Following the money becomes easier in this thoroughly researched, if dispiriting, work of investigative journalism.

DARK TOWERS

DEUTSCHE BANK, DONALD TRUMP, AND AN EPIC TRAIL OF DESTRUCTION

A deep-reaching look at the inner workings of Deutsche Bank, Donald Trump’s lender of choice.

At the heart of this aptly titled book is the suicide of a Deutsche executive in 2014 and the subsequent quest of his son to find out the reasons for it. That story, well rendered by New York Times finance editor Enrich (The Spider Network: How a Math Genius and Gang of Scheming Bankers Pulled Off One of the Greatest Scams in History, 2017), takes many twists and turns, but its outlines are familiar: A corporation with a dodgy history (including financing the construction of Nazi death camps) goes straight for a time, guided by people of conscience who are eventually overwhelmed by executives willing to let ethics slide in the quest for profit. The latter category includes a banker who sat onstage at Trump’s inauguration—and without whose legally problematic help, Enrich suggests, Trump would never have attained office. While many financial institutions refused to lend to Trump because of his habit of reneging, Deutsche was “the only mainstream bank consistently willing to do business” with him—and at the time of the presidential election, he owed the bank $350 million. But did he really, or was the bank merely a front for funding from other sources headquartered in Moscow? The author works his way through a spaghetti tangle of leads with all sorts of unsavory connections, including the family of Trump’s son-in-law, members of whom “were moving money to the Russians at the same time that Russia was interfering in the American presidential election.” The implications are more than suggestive. What is inarguable, by Enrich’s account, is that Deutsche suffered through a clash of corporate cultures by which one side strived to comply with such things as financial stress tests while worrying that a newly elected Trump would default, leaving it “the ugly choice between seizing the president’s personal assets or not enforcing the loan terms,” even as the other continued corrupt practices for nearly two decades.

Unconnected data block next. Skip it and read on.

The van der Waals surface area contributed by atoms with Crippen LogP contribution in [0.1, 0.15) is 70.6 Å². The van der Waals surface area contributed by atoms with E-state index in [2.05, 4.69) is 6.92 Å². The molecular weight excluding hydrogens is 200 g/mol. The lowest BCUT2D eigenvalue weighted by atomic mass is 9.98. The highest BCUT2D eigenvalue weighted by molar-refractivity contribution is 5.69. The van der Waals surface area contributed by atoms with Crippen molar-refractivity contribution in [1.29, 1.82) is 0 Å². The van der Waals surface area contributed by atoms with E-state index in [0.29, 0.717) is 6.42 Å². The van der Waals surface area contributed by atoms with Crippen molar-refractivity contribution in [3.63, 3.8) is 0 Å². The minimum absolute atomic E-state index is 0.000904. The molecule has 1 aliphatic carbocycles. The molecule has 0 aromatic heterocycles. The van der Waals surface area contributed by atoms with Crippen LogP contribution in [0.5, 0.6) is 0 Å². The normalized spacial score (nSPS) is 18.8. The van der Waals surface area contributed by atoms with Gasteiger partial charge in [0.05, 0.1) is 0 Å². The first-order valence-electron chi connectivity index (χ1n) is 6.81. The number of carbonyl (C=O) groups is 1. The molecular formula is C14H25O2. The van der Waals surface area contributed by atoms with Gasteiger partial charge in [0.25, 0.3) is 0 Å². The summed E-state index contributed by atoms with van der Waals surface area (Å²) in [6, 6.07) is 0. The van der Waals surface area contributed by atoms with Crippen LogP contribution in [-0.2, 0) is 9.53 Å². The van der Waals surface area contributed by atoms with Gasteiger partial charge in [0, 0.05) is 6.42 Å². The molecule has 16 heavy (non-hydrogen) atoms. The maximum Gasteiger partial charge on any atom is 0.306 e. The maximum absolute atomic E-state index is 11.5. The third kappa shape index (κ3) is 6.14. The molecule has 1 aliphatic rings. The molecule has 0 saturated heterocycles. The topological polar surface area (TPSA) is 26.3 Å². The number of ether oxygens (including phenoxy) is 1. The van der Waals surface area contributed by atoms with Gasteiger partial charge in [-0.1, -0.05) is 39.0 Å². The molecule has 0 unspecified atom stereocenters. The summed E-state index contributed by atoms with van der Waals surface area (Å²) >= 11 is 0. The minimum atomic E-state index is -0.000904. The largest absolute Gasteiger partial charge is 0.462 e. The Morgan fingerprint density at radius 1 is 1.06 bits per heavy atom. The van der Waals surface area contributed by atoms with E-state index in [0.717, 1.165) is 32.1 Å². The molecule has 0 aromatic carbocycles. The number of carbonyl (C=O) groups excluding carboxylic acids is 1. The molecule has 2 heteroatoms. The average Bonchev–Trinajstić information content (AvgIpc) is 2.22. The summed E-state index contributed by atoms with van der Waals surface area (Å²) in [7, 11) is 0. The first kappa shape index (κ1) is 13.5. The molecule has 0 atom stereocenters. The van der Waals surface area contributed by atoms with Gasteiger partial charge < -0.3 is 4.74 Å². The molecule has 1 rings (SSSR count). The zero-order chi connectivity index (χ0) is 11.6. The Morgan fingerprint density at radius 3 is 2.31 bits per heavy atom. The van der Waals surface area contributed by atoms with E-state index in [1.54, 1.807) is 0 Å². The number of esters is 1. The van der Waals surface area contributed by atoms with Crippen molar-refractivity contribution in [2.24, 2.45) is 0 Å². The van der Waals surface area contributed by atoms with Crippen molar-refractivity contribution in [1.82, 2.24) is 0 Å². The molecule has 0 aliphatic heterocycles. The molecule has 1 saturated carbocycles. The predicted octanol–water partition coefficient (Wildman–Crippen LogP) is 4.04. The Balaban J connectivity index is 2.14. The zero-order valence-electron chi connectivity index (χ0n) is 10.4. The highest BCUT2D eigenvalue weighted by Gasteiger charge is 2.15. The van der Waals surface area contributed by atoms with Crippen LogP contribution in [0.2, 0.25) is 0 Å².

Following the money becomes easier in this thoroughly researched, if dispiriting, work of investigative journalism.

Pub Date: Feb. 18, 2020

ISBN: 978-0-06-287881-6

Page Count: 416

Publisher: Custom House/Morrow

Review Posted Online: Dec. 22, 2019

Kirkus Reviews Issue: Jan. 15, 2020

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A moving meditation on mortality by a gifted writer whose dual perspectives of physician and patient provide a singular...

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WHEN BREATH BECOMES AIR

A neurosurgeon with a passion for literature tragically finds his perfect subject after his diagnosis of terminal lung cancer.